***CAUTION: MAJOR SPOILERS AHEAD***
E1: JJ is teaming up with a detective Costa and taking pro bono cases. Malcolm is doing "the lords work" for Hogarth as her chief investigator and is leaning into his own confidence and strengths. Hogarth invites Jessica to her home and wants her to help her kill herself when her ALS kicks in full. Trish is missing and her mother hires Jones to find her. They clash after Jessica jumps in to save Trish from being shot by a criminal she's been tracking. Trish claims to be super-powered (with undisclosed limitations/capacities) and is now trying to be the hero NYC needs. Jessica is later stabbed by a masked assailant while hooking up with a roguish, niceish guy (Erik) she met at the bar.
E2: a few moments of seemingly above average physical abilities causes Trish to believe she has superpowers, and she fully throws herself into the role of the lone vigilante superhero. Trish hires Hogarth to legally watch her back when one of her targets recognizes her and tries to sue. Malcolm shows that he's come into his own with his pragmatic, morally questionable methods, but Trish frowns upon them.
E3: After finding out she lost her spleen from the stabbing, Jessica releases herself from the hospital against doctor's orders. She then begins her investigation into Brant (the guy Trish was tracking and the one they suspect is behind the attack). Hogarth reconnects with an old flame (Kith) then sends Malcolm to investigate her husband.
E4: Jones deduces that new guy/Erik was her assailant’s actual target, but she got improvisationally stabbed to cover the attackers escape. Turns out Erik is not only a gambler/blackmailer but also has the latent super-power to sense when someone devoid of conscience is near. Trish continues to investigate, despite Jones warning her off, and is confronted by Malcolm when she's caught using his workstation at Hogarth's (he lets her go). Meanwhile, Jessica and Erik track down the people he's blackmailed. Fully self-interested, Erik leaves to pay his bookie after the first two pay up, but the third ends up confronting Jones after she breaks into his apartment. Ready for her, he (Gregory Salinger) has rigged his apartment with cameras, chasing her off with a call to 911. A freshly-saved (by Trish) Erik waits for Jones at her place, but again, he's off when she tells him blackmailee number three is a serial killer. Jones contacts Trish live on her TV show and covertly tells her she wants to team up.
E5: Jess and Trish stake out Greg's apartment. Hogarth indirectly exposes Kith's husband as an embezzler in order to get him out of the picture. During their surveillance, Jones witnesses Erik and Greg have an amicable encounter, after which Erik crosses the street and picks up a hooker, then takes her into a building on Jessica's side of the street. Jones follows Erik. Apparently, the hooker is Erik's sister, and Greg was only there to meet him to threaten them. Jones pays Malcolm to babysit sis and they continue their investigation of Greg. Kith's husband kills himself live online, publicly blaming Hogarth and her firm for it, after which Kith tells her to leave her alone. Through some subterfuge, Trish and Jones track Greg to where he may be hiding his trophies (Trish's powers seem to be enhanced reflexes/agility and night vision). Greg lures Jones into a tanker with his trophies, trying to kill her with acidic fumes; Trish saves Jones instead of pursuing Greg, then apologizes for killing her mom. Erik's sister calls her pimp over and he sucker punches Malcolm, then takes her away. Later, Greg ambushes Erik in his apartment, KO-ing him with a chokehold.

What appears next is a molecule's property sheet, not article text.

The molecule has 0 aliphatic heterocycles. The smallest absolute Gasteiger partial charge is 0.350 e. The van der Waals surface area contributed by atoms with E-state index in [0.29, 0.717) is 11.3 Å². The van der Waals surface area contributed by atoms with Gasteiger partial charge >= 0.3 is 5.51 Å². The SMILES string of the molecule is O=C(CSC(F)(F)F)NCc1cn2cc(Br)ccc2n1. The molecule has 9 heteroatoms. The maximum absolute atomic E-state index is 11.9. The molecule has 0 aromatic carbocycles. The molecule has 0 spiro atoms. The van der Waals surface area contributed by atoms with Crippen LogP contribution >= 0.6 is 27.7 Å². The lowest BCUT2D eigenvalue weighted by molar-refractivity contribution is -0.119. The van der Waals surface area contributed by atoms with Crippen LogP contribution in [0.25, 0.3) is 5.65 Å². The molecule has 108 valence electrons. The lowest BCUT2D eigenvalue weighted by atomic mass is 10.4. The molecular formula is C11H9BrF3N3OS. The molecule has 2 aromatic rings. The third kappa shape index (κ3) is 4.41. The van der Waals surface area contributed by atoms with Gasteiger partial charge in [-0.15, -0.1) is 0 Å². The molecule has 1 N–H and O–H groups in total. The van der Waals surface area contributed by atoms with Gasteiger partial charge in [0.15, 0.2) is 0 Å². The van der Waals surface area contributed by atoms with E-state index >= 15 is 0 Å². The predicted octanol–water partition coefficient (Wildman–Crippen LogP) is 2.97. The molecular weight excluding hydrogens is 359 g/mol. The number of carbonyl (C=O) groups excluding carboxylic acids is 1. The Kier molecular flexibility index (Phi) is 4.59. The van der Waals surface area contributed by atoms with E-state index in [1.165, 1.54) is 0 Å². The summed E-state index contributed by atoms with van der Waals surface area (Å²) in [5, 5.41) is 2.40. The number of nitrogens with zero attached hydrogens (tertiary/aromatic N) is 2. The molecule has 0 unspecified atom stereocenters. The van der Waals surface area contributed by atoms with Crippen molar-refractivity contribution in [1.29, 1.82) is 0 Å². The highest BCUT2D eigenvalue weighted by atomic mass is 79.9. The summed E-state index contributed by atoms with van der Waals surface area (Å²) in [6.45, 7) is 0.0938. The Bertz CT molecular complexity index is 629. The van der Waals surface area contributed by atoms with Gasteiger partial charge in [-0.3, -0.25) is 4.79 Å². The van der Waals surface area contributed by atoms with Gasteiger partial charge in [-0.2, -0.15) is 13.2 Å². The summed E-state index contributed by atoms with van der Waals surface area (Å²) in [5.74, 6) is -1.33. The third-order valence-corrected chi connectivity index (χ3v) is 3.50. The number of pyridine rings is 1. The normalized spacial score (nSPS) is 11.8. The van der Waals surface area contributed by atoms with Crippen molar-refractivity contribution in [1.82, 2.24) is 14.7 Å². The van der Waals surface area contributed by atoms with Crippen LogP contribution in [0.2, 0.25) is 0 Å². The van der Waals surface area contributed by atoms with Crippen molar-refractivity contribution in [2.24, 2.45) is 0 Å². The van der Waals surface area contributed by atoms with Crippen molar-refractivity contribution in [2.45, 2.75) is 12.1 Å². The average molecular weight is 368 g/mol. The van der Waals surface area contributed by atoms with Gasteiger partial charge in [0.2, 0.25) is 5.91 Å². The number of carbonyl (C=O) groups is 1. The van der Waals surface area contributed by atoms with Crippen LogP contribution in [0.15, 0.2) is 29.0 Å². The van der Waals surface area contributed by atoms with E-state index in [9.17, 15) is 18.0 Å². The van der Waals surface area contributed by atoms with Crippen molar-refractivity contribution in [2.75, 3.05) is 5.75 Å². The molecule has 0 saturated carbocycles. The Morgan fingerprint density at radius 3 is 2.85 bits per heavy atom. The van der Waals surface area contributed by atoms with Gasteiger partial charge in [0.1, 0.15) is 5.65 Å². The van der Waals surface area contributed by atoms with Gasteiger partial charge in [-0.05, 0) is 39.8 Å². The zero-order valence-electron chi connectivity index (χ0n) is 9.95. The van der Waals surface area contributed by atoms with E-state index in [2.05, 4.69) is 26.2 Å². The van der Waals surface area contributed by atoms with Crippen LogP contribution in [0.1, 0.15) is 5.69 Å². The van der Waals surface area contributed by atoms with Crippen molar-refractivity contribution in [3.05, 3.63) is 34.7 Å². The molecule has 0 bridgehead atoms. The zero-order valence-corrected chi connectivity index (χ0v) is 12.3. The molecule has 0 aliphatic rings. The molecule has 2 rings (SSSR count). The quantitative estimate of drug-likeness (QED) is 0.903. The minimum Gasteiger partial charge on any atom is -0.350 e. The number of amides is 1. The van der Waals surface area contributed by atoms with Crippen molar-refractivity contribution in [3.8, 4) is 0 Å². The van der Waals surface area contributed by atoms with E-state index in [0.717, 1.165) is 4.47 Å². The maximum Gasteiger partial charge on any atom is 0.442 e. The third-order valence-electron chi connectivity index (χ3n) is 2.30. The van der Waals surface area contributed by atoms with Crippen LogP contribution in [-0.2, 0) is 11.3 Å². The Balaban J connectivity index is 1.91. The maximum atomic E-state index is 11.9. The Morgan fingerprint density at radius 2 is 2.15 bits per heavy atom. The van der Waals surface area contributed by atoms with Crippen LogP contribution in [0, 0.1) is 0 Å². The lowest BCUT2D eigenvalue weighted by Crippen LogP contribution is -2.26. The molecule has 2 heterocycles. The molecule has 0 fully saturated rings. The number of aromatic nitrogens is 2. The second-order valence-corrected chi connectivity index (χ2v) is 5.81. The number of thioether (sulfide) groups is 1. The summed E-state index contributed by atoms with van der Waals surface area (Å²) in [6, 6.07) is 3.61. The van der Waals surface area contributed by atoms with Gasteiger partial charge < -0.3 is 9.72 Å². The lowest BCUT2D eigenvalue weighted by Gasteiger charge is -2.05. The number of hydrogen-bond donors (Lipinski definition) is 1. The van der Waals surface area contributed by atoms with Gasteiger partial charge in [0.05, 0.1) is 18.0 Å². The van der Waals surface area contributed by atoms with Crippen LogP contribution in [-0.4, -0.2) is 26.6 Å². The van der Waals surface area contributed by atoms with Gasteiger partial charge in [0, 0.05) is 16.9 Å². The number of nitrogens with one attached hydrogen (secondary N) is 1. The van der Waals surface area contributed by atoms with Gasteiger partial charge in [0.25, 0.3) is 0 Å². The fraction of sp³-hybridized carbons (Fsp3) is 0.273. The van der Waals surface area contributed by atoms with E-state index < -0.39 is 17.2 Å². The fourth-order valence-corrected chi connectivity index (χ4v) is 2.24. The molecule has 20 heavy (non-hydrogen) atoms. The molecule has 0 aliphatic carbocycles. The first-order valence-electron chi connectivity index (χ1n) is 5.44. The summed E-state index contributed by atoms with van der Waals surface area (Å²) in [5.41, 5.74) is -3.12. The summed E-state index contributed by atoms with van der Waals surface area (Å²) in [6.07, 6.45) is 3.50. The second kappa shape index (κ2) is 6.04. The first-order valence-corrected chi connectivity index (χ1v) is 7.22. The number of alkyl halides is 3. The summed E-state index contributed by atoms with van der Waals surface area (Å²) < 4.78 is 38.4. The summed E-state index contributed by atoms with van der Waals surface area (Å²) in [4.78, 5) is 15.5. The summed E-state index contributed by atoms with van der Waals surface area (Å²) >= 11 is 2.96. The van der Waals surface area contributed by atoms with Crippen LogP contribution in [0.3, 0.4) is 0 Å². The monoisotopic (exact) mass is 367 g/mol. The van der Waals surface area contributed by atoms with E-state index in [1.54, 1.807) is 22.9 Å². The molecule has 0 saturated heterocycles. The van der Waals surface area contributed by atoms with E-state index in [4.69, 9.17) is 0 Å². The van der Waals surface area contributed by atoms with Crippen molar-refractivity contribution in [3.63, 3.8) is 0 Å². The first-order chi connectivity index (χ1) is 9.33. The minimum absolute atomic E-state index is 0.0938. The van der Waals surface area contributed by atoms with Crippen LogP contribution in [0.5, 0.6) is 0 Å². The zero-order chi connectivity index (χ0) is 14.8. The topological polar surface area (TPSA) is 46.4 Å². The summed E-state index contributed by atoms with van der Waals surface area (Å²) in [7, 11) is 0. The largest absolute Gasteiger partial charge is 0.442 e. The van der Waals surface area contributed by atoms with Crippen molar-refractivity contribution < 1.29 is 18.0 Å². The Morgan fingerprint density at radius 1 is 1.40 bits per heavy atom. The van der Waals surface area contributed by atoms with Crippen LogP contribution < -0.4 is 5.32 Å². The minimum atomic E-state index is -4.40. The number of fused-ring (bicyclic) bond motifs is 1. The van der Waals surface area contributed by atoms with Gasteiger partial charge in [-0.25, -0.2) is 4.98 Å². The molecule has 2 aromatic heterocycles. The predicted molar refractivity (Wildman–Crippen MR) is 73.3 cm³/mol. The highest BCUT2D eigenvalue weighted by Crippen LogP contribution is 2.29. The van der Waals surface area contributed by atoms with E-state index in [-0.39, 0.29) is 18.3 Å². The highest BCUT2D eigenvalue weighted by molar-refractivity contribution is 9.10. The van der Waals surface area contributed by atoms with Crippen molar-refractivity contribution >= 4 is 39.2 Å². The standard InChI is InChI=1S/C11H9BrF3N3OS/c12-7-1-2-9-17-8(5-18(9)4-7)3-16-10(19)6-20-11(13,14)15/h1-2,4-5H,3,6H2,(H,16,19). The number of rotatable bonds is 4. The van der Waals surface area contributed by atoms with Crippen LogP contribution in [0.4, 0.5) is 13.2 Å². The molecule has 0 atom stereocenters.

E6: the PD extracts Greg's trophies from the tanker and Jess gives his info to detective Costa. Greg has Erik and intends to make him his next victim. Hogarth holds a team meeting which Malcolm misses so that he can go beat the crap out of Erik's sister's pimp. Greg calls Jones and lets her know he has Erik. Costa gives Jones Greg's victim list, but one is missing from the photos Greg took of them. Team Jones figures out which photo, after which Jones throws Trish out a window in front of her mother, exposing her as a super. Greg exposes Erik as a super and Team Jones tracks down the eighth surviving "victim". He leads them to Greg, just in time to stop him from killing Erik. Hogarth's firm loses the Rand Corporation as clients (2/3 of their business). The evidence that Greg is the serial killer is circumstantial at best, so Team Jones needs to find another way to put away Greg, but that means Erik would have to testify and to go to prison for at least a year (and suffer the accompanying, death-inducing migraine).